The idea of Kens existing to serve Barbie (which is, I would assume, essentially how the actual dolls are utilised for play, so not simply a gender switch on “how women are treated in the real world”), is a decent starting point, as is the Kens taking over; there needed to be some conflict, some quest to be resolved, if the toy’s going to be successfully stretched to movie length. But the glib coda that “One day, Kens will have as much influence in Barbieland as women have in the real world” – the Barbieland matriarchy is restored, and Kens are back to being subservient, as it should be – is self-perpetuating, “it’s your turn” schtick that has been used to justify any objections to progressive extremism. Added to which, it derives from a nominally feminist position that wants to compete in, and thus perpetuate the accepted patriarchal – if you want to call it that, although Elite might be a better term – corporate, financial and social paradigm (feminism itself being an engineered, Hegelian movement). 

Gerwig throws a soft ball that, “if women want to be mothers”, they should be allowed to be (by which I’m assuming, without the accompanying job that would prove they’re “real” women). But really, the picture is schizophrenic about what women want to be – hence America Ferrara’s embarrassingly salutary speech on how difficult everything is for her gender: “It’s literally impossible to be a woman”. For a man, sure, that’s “literally” impossible – but without the additional layer that would make that pointed and meaningful in itself; it’s much easier simply to rest on the crutch that it’s men holding back any self-actualisation. Which is to say, it wouldn’t have taken too much more to make a genuinely clever Barbie movie, but that would have required getting above the easy-meta to the next level, and clearly, Gerwig and Baumbach either don’t have the attunement for it or don’t have the permission.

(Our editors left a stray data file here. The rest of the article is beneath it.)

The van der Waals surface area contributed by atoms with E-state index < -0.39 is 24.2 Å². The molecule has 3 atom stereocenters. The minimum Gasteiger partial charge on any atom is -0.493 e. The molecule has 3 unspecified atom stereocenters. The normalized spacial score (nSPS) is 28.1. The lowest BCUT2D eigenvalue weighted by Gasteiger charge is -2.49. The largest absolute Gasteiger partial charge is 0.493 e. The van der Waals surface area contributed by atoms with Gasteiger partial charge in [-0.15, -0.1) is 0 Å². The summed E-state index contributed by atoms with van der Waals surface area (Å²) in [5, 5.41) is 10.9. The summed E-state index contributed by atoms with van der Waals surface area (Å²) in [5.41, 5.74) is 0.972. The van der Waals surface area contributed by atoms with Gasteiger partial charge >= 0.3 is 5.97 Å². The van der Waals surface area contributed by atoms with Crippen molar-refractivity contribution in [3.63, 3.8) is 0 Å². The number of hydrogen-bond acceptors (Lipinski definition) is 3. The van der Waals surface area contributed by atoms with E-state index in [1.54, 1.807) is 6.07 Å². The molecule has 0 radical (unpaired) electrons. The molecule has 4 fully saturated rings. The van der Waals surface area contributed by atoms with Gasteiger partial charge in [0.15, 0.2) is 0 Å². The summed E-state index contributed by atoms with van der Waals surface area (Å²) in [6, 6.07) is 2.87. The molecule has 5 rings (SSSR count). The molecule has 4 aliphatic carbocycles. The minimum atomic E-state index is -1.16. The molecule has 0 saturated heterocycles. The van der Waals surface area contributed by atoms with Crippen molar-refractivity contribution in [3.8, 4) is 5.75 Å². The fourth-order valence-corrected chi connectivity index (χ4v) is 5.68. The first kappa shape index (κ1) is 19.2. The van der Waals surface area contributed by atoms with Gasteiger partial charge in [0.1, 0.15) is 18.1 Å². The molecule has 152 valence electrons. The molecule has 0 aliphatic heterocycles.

Because I keep going back to Baumbach’s White Noise in this context. I thought it was an engaging picture, in a kind of messy, bloated way, but its main legacy became evident subsequent to its release. Namely, how the movie’s toxic chemical cloud predictively programmed an actual toxic chemical cloud; White Noise was a Black Hat project, doubtless devised with however many months/years’ potential lead-in to the real-world event. So where does that place Baumbach in terms of culpability? And by extension, Gerwig? A knowing and willing participant? A reluctant one? Oblivious? Was the project itself “allowed”, as seems to be the case with many activities in the pre- and post-plandemic media environment? Once can’t simply call attention to collaborators on such a mission of intent (Adam Driver may be deceased, but he’s having an immensely prolific cloned career). 

Narrator: Note to the filmmakers: Margot Robbie is the wrong person to cast if you want to make this point.

To wit, Barbie. Starring Hollywood hermaphrodite Margot Robbie (who better to play an icon of “stereotypically pretty” – see quote above – womanhood than someone intergender?). Who’s a White Hat. And Ryan Gosling, who, it seems, is in plea-bargaining mode. Parsing this movie is additionally problematic because it’s such a conceptual muddle. The asleep/awake aspect of Barbieland runs hand-in-hand with a Garden of Eden element, but this a rickety, mix-and-match construction. Barbie will eagerly volunteer, in the real world, “We don’t have genitals”, a joke at the expense of internal (character) consistency. Which is fair, to an extent – a joke always wins out – but less so, if you ‘re also straining for emotional resonance (if she’s just become aware of this, how has she become aware? That is, how does she even know what genitals are?)